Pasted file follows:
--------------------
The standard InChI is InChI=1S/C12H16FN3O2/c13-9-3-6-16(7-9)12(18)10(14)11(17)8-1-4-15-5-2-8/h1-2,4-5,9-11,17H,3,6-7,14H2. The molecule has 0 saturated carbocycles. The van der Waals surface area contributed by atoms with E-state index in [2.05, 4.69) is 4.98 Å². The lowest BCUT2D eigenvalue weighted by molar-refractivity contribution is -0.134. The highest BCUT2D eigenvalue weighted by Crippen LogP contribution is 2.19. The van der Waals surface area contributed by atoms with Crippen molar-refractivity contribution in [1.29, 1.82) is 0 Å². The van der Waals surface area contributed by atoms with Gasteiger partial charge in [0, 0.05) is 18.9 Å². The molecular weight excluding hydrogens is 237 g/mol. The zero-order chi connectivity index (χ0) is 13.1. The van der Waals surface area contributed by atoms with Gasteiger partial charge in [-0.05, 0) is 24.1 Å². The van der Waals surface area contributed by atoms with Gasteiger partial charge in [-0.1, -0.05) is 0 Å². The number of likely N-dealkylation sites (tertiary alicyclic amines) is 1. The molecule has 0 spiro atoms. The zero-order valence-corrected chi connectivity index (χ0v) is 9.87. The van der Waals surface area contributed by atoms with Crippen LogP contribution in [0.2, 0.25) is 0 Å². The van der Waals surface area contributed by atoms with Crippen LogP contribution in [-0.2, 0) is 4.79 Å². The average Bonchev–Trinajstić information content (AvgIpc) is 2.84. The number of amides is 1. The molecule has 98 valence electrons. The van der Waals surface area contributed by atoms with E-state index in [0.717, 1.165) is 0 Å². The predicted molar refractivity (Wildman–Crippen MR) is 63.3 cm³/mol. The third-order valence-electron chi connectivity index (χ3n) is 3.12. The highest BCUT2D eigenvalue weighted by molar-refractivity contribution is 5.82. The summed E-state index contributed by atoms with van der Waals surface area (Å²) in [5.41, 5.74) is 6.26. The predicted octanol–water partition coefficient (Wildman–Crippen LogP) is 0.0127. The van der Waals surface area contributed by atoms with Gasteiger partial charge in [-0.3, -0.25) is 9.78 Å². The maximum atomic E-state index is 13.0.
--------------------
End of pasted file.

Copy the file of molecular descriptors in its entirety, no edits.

The standard InChI is InChI=1S/C12H16FN3O2/c13-9-3-6-16(7-9)12(18)10(14)11(17)8-1-4-15-5-2-8/h1-2,4-5,9-11,17H,3,6-7,14H2. The molecule has 0 saturated carbocycles. The van der Waals surface area contributed by atoms with E-state index in [2.05, 4.69) is 4.98 Å². The lowest BCUT2D eigenvalue weighted by molar-refractivity contribution is -0.134. The highest BCUT2D eigenvalue weighted by Crippen LogP contribution is 2.19. The van der Waals surface area contributed by atoms with Crippen molar-refractivity contribution in [1.29, 1.82) is 0 Å². The van der Waals surface area contributed by atoms with Gasteiger partial charge in [0, 0.05) is 18.9 Å². The molecular weight excluding hydrogens is 237 g/mol. The zero-order chi connectivity index (χ0) is 13.1. The van der Waals surface area contributed by atoms with Gasteiger partial charge in [-0.05, 0) is 24.1 Å². The van der Waals surface area contributed by atoms with Gasteiger partial charge in [-0.1, -0.05) is 0 Å². The number of likely N-dealkylation sites (tertiary alicyclic amines) is 1. The molecule has 0 spiro atoms. The zero-order valence-corrected chi connectivity index (χ0v) is 9.87. The van der Waals surface area contributed by atoms with Crippen LogP contribution in [0.2, 0.25) is 0 Å². The van der Waals surface area contributed by atoms with Crippen LogP contribution in [-0.2, 0) is 4.79 Å². The average Bonchev–Trinajstić information content (AvgIpc) is 2.84. The number of amides is 1. The molecule has 98 valence electrons. The van der Waals surface area contributed by atoms with E-state index in [0.717, 1.165) is 0 Å². The predicted molar refractivity (Wildman–Crippen MR) is 63.3 cm³/mol. The third-order valence-electron chi connectivity index (χ3n) is 3.12. The highest BCUT2D eigenvalue weighted by molar-refractivity contribution is 5.82. The summed E-state index contributed by atoms with van der Waals surface area (Å²) in [5.41, 5.74) is 6.26. The predicted octanol–water partition coefficient (Wildman–Crippen LogP) is 0.0127. The van der Waals surface area contributed by atoms with Gasteiger partial charge in [-0.3, -0.25) is 9.78 Å². The maximum atomic E-state index is 13.0.